In this Sunday, May 19, 2013, photo provided by CBS News White House senior advisor DanPfeiffer speaks on CBS's "Face the Nation" in Washington. Pfeiffer was scheduled to appear on five Sunday news shows Sunday, where he stated no senior officials were involved in the decision to give tea party groups extra scrutiny by the IRS. (AP Photo/CBS, Chris Usher) White House senior advisor DanPfeiffer on CBS’s “Face the Nation.”
(Chris Usher/CBS via the Associated Press)

In our hyper-partisan politics and media environment, it is not enough to take words at face value. The impulse to make analogies and jump to conclusions while making inferences about the speaker or writer is overwhelming. To be clear:

You don’t have to be a conservative to criticize Obamacare or spying on reporters.

You don’t have to want Hillary Clinton knocked out of the 2016 race to want to get to the bottom of Benghazi.

You don’t have to want Sen. Rand Paul (R-Ky.) for president to appreciate his proposals for reforming drug laws.

You don’t have to defend whatever comes out of Jay Carney’s mouth to be a liberal.

You don’t have to assume the president ordered IRS targeting to understand he set a tone of vicious partisanship that made such targeting seem acceptable.

You don’t have to be against all government to favor restraints on government.

Erroneous connections are a sign of the intellectual dishonesty that seeks to discredit the speaker:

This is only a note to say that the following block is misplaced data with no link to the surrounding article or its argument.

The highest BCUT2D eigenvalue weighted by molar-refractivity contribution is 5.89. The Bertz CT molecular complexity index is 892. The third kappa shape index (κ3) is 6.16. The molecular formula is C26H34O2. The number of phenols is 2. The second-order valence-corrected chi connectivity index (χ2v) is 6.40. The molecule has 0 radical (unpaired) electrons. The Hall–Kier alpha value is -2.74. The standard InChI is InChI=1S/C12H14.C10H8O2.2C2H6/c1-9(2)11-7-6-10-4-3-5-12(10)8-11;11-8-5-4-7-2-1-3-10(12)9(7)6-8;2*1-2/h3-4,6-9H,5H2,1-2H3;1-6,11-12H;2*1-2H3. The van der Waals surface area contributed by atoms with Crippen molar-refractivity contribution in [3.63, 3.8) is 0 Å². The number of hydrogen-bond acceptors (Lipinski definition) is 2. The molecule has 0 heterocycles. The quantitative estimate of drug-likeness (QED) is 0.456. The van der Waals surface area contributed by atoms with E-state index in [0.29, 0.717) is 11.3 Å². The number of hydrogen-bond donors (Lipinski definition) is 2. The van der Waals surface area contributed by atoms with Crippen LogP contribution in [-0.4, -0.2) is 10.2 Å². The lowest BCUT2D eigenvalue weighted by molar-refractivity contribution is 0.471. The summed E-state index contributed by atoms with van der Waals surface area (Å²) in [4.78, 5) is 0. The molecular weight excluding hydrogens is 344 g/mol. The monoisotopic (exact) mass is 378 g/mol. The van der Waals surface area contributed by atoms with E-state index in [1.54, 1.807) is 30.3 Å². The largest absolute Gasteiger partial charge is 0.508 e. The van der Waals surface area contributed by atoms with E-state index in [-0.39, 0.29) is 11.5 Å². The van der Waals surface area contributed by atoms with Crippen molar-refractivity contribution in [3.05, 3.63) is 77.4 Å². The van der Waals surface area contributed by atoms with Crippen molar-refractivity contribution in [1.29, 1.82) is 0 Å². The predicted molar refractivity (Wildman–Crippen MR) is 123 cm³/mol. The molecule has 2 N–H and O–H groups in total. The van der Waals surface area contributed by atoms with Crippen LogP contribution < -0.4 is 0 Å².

You must be a conservative if you are criticizing Obamacare or spying on reporters.

You must simply want to destroy Hillary Clinton if you want to get to the bottom of Benghazi. 

Such assertions are false (some liberals criticized spying on reporters). Moreover, no matter who the accuser is, the conclusion may be correct. The classic example of this is that paranoid people have enemies, too.

This technique is a not-so-sly attempt to bully people on your side into adhering to the party line. (You don’t want to be like those conservatives and criticize spying on reporters.) And it is a way of avoiding a discussion on the merits, akin to “But Bush did it, too” or “No one complained when….” It also explains why pundits resort to cherry-picking polls. It is easier to find a poll that says X percent of Americans haven’t heard of Benghazi than it is to deal with the misstatements and gross negligence at issue (which, by the way, you don’t have hate Hillary Clinton to recognize and which doesn’t mean you want Rand Paul for president.)

What is refreshing about the recent spate of scandals is that it has restored skepticism and intellectual honesty among mainstream reporters. What is distressing is that so many in the liberal punditocracy still resort to illogical and phony arguments, revealing how devoted they are to defending a president rather than illuminating events. If they want to do the latter, they should replace White House senior adviser Dan Pfeiffer, which would elevate both the White House staff and the state of journalism.